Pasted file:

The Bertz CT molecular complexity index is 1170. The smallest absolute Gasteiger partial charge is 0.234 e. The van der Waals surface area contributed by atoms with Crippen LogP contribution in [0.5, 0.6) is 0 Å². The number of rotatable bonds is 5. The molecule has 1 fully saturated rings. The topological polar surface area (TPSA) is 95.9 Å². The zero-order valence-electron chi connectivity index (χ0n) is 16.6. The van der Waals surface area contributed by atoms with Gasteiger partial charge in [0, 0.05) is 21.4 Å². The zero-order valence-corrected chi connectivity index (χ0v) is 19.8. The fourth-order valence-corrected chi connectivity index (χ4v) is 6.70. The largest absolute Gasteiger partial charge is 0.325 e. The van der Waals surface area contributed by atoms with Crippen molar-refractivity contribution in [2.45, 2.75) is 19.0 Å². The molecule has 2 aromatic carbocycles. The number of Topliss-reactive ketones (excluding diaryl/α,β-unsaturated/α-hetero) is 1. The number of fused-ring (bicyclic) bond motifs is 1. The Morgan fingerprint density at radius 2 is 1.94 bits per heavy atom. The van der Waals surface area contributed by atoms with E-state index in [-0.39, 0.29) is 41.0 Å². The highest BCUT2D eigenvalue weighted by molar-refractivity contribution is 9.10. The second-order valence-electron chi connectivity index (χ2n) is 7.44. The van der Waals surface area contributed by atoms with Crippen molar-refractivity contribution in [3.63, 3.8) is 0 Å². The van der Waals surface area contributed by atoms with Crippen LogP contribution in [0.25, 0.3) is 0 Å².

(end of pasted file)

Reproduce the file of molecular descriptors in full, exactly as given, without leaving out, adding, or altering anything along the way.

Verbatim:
The Bertz CT molecular complexity index is 1170. The smallest absolute Gasteiger partial charge is 0.234 e. The van der Waals surface area contributed by atoms with Crippen LogP contribution in [0.5, 0.6) is 0 Å². The number of rotatable bonds is 5. The molecule has 1 fully saturated rings. The topological polar surface area (TPSA) is 95.9 Å². The zero-order valence-electron chi connectivity index (χ0n) is 16.6. The van der Waals surface area contributed by atoms with Gasteiger partial charge in [0, 0.05) is 21.4 Å². The zero-order valence-corrected chi connectivity index (χ0v) is 19.8. The fourth-order valence-corrected chi connectivity index (χ4v) is 6.70. The largest absolute Gasteiger partial charge is 0.325 e. The van der Waals surface area contributed by atoms with Crippen molar-refractivity contribution in [2.45, 2.75) is 19.0 Å². The molecule has 2 aromatic carbocycles. The number of Topliss-reactive ketones (excluding diaryl/α,β-unsaturated/α-hetero) is 1. The number of fused-ring (bicyclic) bond motifs is 1. The Morgan fingerprint density at radius 2 is 1.94 bits per heavy atom. The van der Waals surface area contributed by atoms with E-state index in [-0.39, 0.29) is 41.0 Å². The highest BCUT2D eigenvalue weighted by molar-refractivity contribution is 9.10. The second-order valence-electron chi connectivity index (χ2n) is 7.44. The van der Waals surface area contributed by atoms with Crippen molar-refractivity contribution in [3.63, 3.8) is 0 Å². The van der Waals surface area contributed by atoms with Crippen LogP contribution in [0.25, 0.3) is 0 Å².